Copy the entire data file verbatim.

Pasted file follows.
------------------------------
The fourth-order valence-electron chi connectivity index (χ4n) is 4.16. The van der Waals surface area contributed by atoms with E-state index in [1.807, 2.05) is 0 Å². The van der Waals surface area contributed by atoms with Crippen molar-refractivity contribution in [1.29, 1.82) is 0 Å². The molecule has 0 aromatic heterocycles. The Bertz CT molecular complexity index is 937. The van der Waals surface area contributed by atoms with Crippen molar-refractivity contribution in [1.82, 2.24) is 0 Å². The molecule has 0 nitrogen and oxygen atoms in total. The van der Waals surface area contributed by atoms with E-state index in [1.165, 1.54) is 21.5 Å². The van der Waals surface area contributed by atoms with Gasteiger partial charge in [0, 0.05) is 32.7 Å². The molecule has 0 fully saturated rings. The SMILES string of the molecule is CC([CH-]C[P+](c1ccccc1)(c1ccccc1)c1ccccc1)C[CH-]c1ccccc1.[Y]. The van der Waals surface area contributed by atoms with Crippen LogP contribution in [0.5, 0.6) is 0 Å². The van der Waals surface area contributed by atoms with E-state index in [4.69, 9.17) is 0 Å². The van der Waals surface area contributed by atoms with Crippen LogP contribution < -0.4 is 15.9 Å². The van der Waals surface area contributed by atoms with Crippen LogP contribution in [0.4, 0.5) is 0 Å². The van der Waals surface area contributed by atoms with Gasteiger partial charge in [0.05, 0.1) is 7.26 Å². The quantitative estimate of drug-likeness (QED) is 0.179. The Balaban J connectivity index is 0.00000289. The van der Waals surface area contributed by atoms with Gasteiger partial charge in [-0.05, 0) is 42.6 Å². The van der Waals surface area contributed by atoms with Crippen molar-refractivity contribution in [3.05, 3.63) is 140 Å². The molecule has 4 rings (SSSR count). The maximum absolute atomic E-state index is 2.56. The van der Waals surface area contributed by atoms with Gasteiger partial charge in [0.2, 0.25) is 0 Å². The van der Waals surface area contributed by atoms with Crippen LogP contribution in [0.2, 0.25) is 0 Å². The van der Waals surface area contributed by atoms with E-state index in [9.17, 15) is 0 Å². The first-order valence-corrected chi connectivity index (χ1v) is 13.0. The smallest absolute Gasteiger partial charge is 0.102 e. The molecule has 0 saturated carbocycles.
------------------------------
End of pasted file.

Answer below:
The fourth-order valence-electron chi connectivity index (χ4n) is 4.16. The van der Waals surface area contributed by atoms with E-state index in [1.807, 2.05) is 0 Å². The van der Waals surface area contributed by atoms with Crippen molar-refractivity contribution in [1.29, 1.82) is 0 Å². The molecule has 0 aromatic heterocycles. The Bertz CT molecular complexity index is 937. The van der Waals surface area contributed by atoms with Crippen molar-refractivity contribution in [1.82, 2.24) is 0 Å². The molecule has 0 nitrogen and oxygen atoms in total. The van der Waals surface area contributed by atoms with E-state index in [1.165, 1.54) is 21.5 Å². The van der Waals surface area contributed by atoms with Gasteiger partial charge in [0, 0.05) is 32.7 Å². The molecule has 0 fully saturated rings. The SMILES string of the molecule is CC([CH-]C[P+](c1ccccc1)(c1ccccc1)c1ccccc1)C[CH-]c1ccccc1.[Y]. The van der Waals surface area contributed by atoms with Crippen LogP contribution in [0.5, 0.6) is 0 Å². The van der Waals surface area contributed by atoms with E-state index in [4.69, 9.17) is 0 Å². The van der Waals surface area contributed by atoms with Crippen LogP contribution < -0.4 is 15.9 Å². The van der Waals surface area contributed by atoms with Crippen LogP contribution in [0.4, 0.5) is 0 Å². The van der Waals surface area contributed by atoms with Gasteiger partial charge in [0.05, 0.1) is 7.26 Å². The quantitative estimate of drug-likeness (QED) is 0.179. The Balaban J connectivity index is 0.00000289. The van der Waals surface area contributed by atoms with Gasteiger partial charge in [-0.05, 0) is 42.6 Å². The van der Waals surface area contributed by atoms with Crippen molar-refractivity contribution in [3.05, 3.63) is 140 Å². The molecule has 4 rings (SSSR count). The maximum absolute atomic E-state index is 2.56. The van der Waals surface area contributed by atoms with Gasteiger partial charge in [0.2, 0.25) is 0 Å². The van der Waals surface area contributed by atoms with Crippen LogP contribution in [0.2, 0.25) is 0 Å². The van der Waals surface area contributed by atoms with E-state index in [9.17, 15) is 0 Å². The first-order valence-corrected chi connectivity index (χ1v) is 13.0. The smallest absolute Gasteiger partial charge is 0.102 e. The molecule has 0 saturated carbocycles.